Mr. COURTNEY. Madam Speaker, I had an amendment, which is being shut off today, which I think actually really addresses the problem. Under the structure of the employer mandate that came out of the Senate, when an employer goes from 49 to 50 employees, the employer is taxed for 20 employees. Again, that is a cliff. There is just no denying that fact.
When the House passed the Affordable Care Act, we had a smooth, gradual, incremental increase based on payroll which, again, did not create a cliff.
[[Page H119]] My amendment would simply say that the exempt number of employees before the tax kicked in would be raised from 30 to 49, so that when an additional employee was hired above the 50 threshold, there would be a tax, there still would be an incentive, but there would not be a cliff.
Unbelievably, the committee just totally refused to allow this amendment to be considered. It was a strike-everything substitute amendment because the underlying bill does not accomplish the ends that its sponsors claim--and the CRS has verified that--but in fact, the Small Business Majority, which represents a large contingent of small employers across the country, endorsed my amendment.
Madam Speaker, sadly, under this rule--which, again, just completely shuts off any ability for Members to do their job, represent their district, come up with ideas that are well-founded in independent analysis--we are not going to have that opportunity.
I will submit a copy of the amendment which is not going to be discussed and the statement of support from the Small Business Majority in the Record.
Amendment in the Nature of a Substitute to H.R. ___ Offered by Mr. Courtney of Connecticut Strike all after the enacting clause and insert the following: SECTION 1. SHORT TITLE.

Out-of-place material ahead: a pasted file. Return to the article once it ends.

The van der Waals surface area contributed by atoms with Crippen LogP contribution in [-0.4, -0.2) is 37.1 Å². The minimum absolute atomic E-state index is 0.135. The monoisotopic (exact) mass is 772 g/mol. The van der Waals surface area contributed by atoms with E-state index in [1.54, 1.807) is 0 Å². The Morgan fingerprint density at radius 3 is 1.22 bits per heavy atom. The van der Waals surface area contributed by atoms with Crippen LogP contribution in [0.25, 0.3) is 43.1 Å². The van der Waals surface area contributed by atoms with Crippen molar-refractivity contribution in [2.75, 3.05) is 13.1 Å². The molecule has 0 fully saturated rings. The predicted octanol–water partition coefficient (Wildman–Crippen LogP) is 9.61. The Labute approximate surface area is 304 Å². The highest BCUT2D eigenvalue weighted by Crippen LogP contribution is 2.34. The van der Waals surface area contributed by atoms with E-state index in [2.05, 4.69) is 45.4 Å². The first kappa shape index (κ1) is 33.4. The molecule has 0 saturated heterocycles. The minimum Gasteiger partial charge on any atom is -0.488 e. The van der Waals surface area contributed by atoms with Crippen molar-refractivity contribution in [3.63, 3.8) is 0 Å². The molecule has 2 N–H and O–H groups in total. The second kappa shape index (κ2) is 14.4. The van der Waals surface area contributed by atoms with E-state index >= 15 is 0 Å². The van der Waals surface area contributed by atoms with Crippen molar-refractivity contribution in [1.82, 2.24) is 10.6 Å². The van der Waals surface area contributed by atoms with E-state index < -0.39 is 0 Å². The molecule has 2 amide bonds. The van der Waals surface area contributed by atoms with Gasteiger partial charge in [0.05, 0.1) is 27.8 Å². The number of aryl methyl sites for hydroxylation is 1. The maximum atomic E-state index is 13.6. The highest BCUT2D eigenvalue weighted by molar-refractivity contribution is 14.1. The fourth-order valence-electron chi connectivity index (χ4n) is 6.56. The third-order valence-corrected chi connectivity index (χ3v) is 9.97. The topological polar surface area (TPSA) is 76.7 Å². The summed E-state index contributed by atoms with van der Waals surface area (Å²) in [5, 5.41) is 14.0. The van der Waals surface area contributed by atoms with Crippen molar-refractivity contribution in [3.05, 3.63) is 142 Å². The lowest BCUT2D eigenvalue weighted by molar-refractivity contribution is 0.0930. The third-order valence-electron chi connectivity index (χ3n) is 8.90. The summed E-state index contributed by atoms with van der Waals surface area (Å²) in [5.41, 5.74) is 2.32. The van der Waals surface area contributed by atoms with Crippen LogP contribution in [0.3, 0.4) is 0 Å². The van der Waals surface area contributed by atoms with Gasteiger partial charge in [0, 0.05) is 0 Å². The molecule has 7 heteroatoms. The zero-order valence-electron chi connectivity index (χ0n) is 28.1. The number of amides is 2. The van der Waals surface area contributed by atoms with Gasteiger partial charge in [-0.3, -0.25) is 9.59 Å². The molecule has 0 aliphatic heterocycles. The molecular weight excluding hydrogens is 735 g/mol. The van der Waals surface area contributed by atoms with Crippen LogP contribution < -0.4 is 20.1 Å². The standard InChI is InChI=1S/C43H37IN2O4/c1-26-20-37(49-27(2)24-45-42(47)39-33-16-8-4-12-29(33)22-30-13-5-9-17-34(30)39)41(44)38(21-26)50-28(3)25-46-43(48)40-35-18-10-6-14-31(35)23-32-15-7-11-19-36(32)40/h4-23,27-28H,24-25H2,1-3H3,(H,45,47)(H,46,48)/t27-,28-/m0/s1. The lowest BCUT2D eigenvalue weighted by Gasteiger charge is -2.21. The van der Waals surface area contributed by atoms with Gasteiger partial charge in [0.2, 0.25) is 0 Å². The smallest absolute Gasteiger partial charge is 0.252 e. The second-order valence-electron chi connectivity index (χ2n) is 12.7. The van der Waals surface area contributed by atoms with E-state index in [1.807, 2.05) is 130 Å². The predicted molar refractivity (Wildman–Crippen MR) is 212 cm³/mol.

This Act may be cited as the ``Eliminate the Small Employer Tax Cliff Act''.
SEC. 2. INCREASE IN REDUCTION IN DETERMINING APPLICATION OF EMPLOYER SIZE TO ASSESSABLE PENALTIES.
(a) In General.--Clause (i) of section 4980H(c)(2)(D) of the Internal Revenue Code of 1986 is amended by striking ``30'' and inserting ``49''.
(b) Effective Date.--The amendment made by subsection (a) shall apply to months beginning after December 31, 2013.
SEC. 3. BUDGETARY EFFECTS.
The budgetary effects of this Act shall not be entered on either PAYGO scorecard maintained pursuant to section 4(d) of the Statutory Pay-As-You-Go Act of 2010.
Amend the title so as to read: ``A bill to amend the Internal Revenue Code of 1986 to increase the reduction in determining the application of employer size to assessable penalties under the employer mandate.''.
____ [From Small Business Majority] Statement of Support for the Eliminate the Small Employer Tax Cliff Act (Statement from John Arensmeyer, Founder & CEO of Small Business Majority) Small Business Majority supports Congressman Courtney's amendment to increase the cliff of the employer penalty in the Affordable Care Act from 30 to 49 employees because it will provide small business owners with more flexibility and can relieve some of the burden on those few who have more than 50 employees but do not provide health insurance.
Ninety-six percent of businesses in this country have fewer than 50 employees. For larger businesses with more than 50 employees, 96% already offer insurance. Only the 4% of larger employers that do not offer health insurance are impacted by the penalty.
However, the Congressman's amendment will mean fewer small business owners with more than 50 employees will have to pay a penalty if they do not offer insurance.